Practical Chord Progressions: I (The Tonic or “Home Chord”)

In this exercise, we’ll get accustomed to the idea of a harmonic home and explore the variety of ideas you can build over a single chord.


No matter how little you might know about music theory, you’ve probably heard of keys before (the Key of C, the Key of A minor, etc.). Though we won’t be delving much into theory on this site, it’s important to know that a musical key always has a kind of harmonic center, its “home chord”. This chord shares the name of the key, so it’s easy to determine. Many songs begin and end on the home chord, and it’s helpful to have some idea of why this works.

In this exercise and the exercises that follow, we’ll be learning to establish a sense of home and then venture out into gradually more unfamiliar territory. Thinking of your songs in terms of this metaphor can help you build the kinds of expectations and surprises that make for an interesting tune.

We’re going to start with the simplest possible chord progression possible: playing the same chord over and over again. If nothing else, refusing to change will clearly establish a harmonic home. We are simply staying in place, after all.  In this exercise, we’re going to act as musical homebodies, exploring what we can come up with without every leaving the house. You might be surprised at what is possible against such a simple backdrop.


Choose one major chord (I’ll be sticking to C major). This will be your “tonic”, or home chord. In this exercise, you will never leave “home” on the instrument. All of your exploration will be in terms of the rhythms of your strumming and the melodies you sing.

Okay, start playing that chord, sticking with a single strum pattern. If you want to keep it really basic, just strum up and down. Or get as crazy as you like. Start singing whatever notes come to mind. Pay attention to any little melodic ideas you like.

Now use those as a basis and start developing them. If you have a recording device, record your melody.

Start over and come up with a different melody. Record. Repeat. You might be surprised at how many different melodies you can come up with over a single chord.

For a more romantic perspective, think of the exercise this way: You’re getting in touch with the pure spiritual center of your chosen key.  We’re going to build on this knowledge in the exercises to follow.


Okay, this exercise sounds simple but maybe you’re not getting anywhere. Your melodies are really boring, perhaps, or maybe you’re not coming up with melodies at all. Here’s one idea you could use: while playing the same chord over and over, sing up and down the appropriate scale. If you’ve chosen the C major chord, then this will be the C major scale. If you don’t know the C major scale, you can listen to it here.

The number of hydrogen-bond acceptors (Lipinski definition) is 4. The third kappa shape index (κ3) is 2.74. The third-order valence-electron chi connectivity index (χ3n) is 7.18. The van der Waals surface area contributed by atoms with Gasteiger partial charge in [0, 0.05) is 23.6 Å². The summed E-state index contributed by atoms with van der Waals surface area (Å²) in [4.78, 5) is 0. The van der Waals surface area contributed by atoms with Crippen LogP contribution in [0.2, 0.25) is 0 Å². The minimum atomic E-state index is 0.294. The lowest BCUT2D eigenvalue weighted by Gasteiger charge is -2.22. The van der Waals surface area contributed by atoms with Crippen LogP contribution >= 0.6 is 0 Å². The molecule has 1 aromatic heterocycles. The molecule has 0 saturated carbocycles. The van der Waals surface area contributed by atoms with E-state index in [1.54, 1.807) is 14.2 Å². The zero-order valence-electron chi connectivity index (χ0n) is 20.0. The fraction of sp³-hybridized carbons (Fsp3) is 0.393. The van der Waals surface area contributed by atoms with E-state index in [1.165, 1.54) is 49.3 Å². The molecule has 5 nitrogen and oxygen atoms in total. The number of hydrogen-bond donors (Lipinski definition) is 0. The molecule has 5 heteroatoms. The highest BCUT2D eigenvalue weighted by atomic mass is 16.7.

Keep singing this scale up and down until you start to hear some ways to change it up a little. If you let go and just get into the process, you should find that you can begin to sculpt the scale into new melodies. If you’re still stuck, try stopping on random notes and going back up or down.  Give it a try!


If you have a website where you host your music, include it and I’ll also link to you. Don’t worry so much about lyrics. You can just sing “la, la, la” or “da, da, da”, or strings of nonsense. The focus is on the tune itself here. I just ask that you leave out obviously offensive or violent content.

AFTERWARD: But Real Songs Can’t Be Based on Only One Chord, Right?

Historically, the vast majority of music has been primarily rhythmic and melodic in character. Listen to Hindustani music (an Indian classical form), for example, and you can discover songs in which the harmonic equivalent of a single power chord is repeated for a full hour at a time. To Western listeners, this might sound pretty boring on the face of it. If the chord isn’t changing, then nothing’s happening, right? In fact, constraining chord movement opens up possibilities for rhythmic and melodic ideas focused on a single scale (or mode) or modulations through different modes.

Hindustani masters are reputed to respond with similar surprise when thinking about music based on simple rhythmic structures like 4/4 or 3/4. Nothing’s happening, right? Well, constraining the rhythm opens up possibilities for harmonic development. This is not to say you can’t have both (see jazz and 20th century classical music), but accomplishing this raises all kinds of difficulties that we won’t be focusing on here. For now, when sticking to one chord, pay attention to the possibilities for melodic and rhythmic variation. It might surprise you how many different songs can be written on top of the same chord.

Next: V (The Magnet Chord)

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John Thomas Mumm has been writing and studying music since 1997. He has recorded hundreds of songs and five self-produced albums. His day job is as an academic philosopher, and in his spare time he writes fiction and brews beer. Most recently, he's started studying the fine art of the cocktail. So far he's finding that the principles of balance in drink mixing aren't completely unrelated to the principles of balance in songwriting.

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